Rose de Menasce appears in four other photographs, five in total and more than any other figure. She may be Haag’s heroine; she is certainly his favorite, with a place reserved at the forefront. (As it happens, Haag did not choose this picture for his frontispiece. It was the inspiration of the designer, Fatiha Bouzidi, who grasped something crucial about the book.) The Baroness poses for two formal portraits, taken outside her home (VA 47). The rest are either informal or spontaneous, as the one at the Sporting Club appears to be. Her character changes between the two types of pictures. In the formal portraits she strikes a pose of feminine submissiveness. She’s demure, looks down, and avoids eye contact. She’s what Judge Brinton would probably call aristocratic and “well behaved.” In the informal photographs she displays her assertive side. She’s confident, bold, and looks into the eye of the camera. She has the look Durrell ascribes to Justine when Darley first describes her demeanor as “mannish” and having an “air of authority” ( AQ 31, 32).
The model for Justine was Eve Cohen, an Alexandrian and Durrell’s second wife. Haag includes one of her early photographs (fig. 2), when she’s about twelve. Even then Eve has something of that look, although she’s a schoolgirl and slightly tentative. She’s a little sad around the eyes—perhaps because of the dark shading or perhaps because she’s been forced to take a school picture—but put a hat on her and isolate that face and you have Rose’s self-assertion beginning to form. Other Alexandrian women have this gaze, both aristocrats and common folk: Irène Valassopoulos, Argine Salvagos, Claire Vincendon, Safinaz Zulfikar, the Greek girls in a cigarette factory ( VA 47, 50, 52, 64, 69). It is caught also in some of the men, like Cavafy and Adl (VA 49; ACM 29).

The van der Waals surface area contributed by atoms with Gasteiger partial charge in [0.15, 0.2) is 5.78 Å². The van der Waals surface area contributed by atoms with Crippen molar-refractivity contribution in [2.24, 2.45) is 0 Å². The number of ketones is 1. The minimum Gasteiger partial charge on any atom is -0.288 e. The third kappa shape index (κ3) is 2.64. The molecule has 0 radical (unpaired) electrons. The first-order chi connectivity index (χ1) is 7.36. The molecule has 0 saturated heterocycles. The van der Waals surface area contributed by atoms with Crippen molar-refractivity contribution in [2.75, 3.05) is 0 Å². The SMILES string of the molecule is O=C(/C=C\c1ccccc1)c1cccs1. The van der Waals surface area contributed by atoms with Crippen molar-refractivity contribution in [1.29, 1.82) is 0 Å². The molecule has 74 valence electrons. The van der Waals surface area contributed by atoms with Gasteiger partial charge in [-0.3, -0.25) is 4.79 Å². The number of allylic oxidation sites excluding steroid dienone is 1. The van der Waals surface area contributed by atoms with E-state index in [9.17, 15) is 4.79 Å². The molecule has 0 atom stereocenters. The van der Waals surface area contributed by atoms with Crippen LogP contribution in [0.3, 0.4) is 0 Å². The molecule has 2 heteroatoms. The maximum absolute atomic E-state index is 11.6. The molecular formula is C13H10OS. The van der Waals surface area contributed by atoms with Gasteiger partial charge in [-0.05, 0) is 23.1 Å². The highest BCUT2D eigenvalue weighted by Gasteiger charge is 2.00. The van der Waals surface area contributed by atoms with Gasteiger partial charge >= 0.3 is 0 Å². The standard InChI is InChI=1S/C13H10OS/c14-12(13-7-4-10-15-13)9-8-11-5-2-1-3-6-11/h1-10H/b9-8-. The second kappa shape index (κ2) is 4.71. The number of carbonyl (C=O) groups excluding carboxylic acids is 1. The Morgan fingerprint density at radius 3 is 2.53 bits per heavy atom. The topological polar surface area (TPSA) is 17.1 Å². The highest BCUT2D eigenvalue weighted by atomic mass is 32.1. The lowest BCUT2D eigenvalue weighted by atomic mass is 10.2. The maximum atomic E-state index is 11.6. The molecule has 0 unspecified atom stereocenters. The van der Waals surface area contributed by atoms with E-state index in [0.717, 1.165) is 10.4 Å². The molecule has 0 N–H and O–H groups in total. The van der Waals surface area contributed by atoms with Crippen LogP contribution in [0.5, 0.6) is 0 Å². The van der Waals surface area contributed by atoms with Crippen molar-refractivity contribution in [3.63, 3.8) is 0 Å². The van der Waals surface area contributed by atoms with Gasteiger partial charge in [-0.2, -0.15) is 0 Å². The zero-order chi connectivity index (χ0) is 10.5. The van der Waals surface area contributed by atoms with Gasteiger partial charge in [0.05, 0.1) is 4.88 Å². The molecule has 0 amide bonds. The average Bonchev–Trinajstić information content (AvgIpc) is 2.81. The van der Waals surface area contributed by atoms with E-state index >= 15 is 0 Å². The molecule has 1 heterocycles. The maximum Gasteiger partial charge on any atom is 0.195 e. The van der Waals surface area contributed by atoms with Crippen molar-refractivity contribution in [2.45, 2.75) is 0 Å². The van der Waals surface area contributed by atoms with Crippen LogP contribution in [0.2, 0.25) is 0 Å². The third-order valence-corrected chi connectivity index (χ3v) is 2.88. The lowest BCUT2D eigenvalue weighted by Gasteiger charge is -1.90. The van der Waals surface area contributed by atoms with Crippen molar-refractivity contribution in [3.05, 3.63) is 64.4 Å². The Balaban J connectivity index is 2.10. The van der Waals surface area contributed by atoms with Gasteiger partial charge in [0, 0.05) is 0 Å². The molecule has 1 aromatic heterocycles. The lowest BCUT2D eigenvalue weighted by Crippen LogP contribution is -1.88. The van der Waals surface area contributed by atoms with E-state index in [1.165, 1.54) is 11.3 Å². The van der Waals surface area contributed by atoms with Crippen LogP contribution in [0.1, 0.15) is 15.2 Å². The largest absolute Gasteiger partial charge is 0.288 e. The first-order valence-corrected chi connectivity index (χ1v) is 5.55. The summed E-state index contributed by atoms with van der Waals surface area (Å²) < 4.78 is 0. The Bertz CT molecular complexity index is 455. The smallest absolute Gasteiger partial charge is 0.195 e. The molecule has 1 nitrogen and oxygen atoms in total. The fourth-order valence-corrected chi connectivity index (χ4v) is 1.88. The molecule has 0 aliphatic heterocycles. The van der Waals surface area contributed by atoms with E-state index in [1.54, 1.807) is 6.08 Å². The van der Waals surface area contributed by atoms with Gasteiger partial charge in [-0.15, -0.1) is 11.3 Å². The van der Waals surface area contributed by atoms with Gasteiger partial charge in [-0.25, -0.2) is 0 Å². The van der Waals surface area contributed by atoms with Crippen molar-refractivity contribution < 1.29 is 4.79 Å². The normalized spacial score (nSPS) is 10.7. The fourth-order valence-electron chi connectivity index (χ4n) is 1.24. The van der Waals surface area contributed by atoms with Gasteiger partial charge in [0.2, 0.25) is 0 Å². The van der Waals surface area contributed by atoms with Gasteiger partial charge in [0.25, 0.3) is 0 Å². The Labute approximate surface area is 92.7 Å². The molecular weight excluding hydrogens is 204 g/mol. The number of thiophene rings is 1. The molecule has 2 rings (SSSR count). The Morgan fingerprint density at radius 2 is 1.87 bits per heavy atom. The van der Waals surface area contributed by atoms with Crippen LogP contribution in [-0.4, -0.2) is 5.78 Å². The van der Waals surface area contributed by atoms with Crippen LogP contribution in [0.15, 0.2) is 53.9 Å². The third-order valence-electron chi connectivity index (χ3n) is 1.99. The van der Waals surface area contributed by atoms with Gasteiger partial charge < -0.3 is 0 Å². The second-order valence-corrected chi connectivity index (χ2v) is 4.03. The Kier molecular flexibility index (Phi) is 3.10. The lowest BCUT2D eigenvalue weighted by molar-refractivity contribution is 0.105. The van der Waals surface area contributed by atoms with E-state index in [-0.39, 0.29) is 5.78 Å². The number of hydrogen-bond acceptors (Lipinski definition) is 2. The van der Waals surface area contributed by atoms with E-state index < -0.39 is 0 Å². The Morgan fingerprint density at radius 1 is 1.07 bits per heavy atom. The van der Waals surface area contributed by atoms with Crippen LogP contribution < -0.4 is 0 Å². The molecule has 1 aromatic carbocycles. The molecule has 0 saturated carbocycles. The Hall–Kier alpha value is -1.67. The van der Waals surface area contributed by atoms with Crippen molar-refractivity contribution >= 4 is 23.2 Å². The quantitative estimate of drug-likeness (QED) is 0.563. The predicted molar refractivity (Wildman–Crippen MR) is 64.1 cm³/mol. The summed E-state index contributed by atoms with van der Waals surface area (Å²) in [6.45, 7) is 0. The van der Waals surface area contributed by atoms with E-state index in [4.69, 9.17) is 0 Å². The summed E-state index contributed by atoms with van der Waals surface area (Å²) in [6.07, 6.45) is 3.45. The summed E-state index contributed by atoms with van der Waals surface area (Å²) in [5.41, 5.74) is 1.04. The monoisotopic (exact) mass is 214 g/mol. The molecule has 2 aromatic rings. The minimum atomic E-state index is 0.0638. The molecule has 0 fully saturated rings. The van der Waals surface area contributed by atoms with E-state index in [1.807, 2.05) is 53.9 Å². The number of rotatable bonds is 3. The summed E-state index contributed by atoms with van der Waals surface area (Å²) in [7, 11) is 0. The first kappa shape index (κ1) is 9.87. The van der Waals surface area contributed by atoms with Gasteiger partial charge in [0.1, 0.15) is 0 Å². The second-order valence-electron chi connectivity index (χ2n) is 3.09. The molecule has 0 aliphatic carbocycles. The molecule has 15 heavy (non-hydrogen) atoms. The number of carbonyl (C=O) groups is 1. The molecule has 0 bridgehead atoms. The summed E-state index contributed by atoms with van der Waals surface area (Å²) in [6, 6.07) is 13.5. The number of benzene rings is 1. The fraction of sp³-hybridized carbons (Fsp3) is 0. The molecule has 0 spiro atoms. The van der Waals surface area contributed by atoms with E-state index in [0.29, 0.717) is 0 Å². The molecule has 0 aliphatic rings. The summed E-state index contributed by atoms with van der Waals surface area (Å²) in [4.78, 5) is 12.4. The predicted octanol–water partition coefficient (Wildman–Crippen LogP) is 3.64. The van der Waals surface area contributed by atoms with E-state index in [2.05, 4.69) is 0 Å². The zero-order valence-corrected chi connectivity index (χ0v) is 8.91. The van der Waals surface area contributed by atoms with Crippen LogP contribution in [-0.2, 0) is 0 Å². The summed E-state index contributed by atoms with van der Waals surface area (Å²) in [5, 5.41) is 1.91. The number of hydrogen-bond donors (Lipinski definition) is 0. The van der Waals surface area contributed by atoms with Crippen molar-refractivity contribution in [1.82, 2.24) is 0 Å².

This expression is always unsmiling, the stare directed at the camera or fastened on some distant elsewhere. The fixed gaze makes the viewer feel like an intruder—someone irrelevant, insignificant, unwelcome, and tolerated only for the moment. It’s very old and very Egyptian. Art historians sometimes describe this attitude as facing eternity or “gazing into eternity.”26 It certainly goes back a long way, to the Old Kingdom, at least. Look at the Great Sphinx. It’s there; even time cannot erode or obliterate it. The paradox of this gaze is that what rejects also attracts. We see this confirmed in Rose de Menasce’s photographs. The irony of her pictures is that she’s most alluring when least feminine, and the converse is also true: she’s least appealing when most feminine. Durrell knew something when he gave Justine “mannish” characteristics.
Another photograph of Rose shows her on a beach (fig. 3). Vintage Alexandria has many images of Alexandria’s citizens enjoying themselves at the seashore—relaxing, strolling, showing off. These snapshots are innocent, amusing, and uncomplicated. But the same cannot be said of Rose and her beach party.
The camera captures a scene of eight people, three men and five women, sitting or kneeling on the sand. Their dress is curious but typical of the formality of the period. Two of the men are in formal or semi-formal attire, one in a white tuxedo, his homburg tossed before him, and the other in homburg and tie but without a coat. These styles mix and become confused. Two of the women wear hats and dresses. Rose and another woman are in swimming costumes. A third man also wears a swimming outfit, but his face is outside the frame. The picture appears unposed, but the arrangement is as suggestive as one of those tableaux vivants or costume photographs which Alexandrians were fond of staging (cf. ACM 167, fig. 45). It’s also reminiscent of that “faded photograph” Darley pores over in Balthazar, when he studies a barbershop scene and reconstructs the interconnecting lives of his friends and acquaintances (AQ 218–21).